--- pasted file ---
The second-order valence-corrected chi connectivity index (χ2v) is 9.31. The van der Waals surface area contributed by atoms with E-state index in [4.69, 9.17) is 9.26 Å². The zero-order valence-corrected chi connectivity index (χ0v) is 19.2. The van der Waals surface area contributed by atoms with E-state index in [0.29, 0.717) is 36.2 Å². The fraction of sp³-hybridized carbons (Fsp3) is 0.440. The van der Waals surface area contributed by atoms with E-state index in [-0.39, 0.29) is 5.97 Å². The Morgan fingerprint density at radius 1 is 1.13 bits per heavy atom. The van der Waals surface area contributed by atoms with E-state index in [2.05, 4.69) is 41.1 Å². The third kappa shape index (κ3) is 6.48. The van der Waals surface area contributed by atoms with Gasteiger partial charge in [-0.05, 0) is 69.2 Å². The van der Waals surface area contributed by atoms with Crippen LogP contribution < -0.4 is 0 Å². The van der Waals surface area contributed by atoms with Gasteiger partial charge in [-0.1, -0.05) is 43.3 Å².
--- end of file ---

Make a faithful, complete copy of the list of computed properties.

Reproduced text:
The second-order valence-corrected chi connectivity index (χ2v) is 9.31. The van der Waals surface area contributed by atoms with E-state index in [4.69, 9.17) is 9.26 Å². The zero-order valence-corrected chi connectivity index (χ0v) is 19.2. The van der Waals surface area contributed by atoms with E-state index in [0.29, 0.717) is 36.2 Å². The fraction of sp³-hybridized carbons (Fsp3) is 0.440. The van der Waals surface area contributed by atoms with E-state index in [-0.39, 0.29) is 5.97 Å². The Morgan fingerprint density at radius 1 is 1.13 bits per heavy atom. The van der Waals surface area contributed by atoms with E-state index in [2.05, 4.69) is 41.1 Å². The third kappa shape index (κ3) is 6.48. The van der Waals surface area contributed by atoms with Gasteiger partial charge in [-0.05, 0) is 69.2 Å². The van der Waals surface area contributed by atoms with Crippen LogP contribution < -0.4 is 0 Å². The van der Waals surface area contributed by atoms with Gasteiger partial charge in [-0.1, -0.05) is 43.3 Å².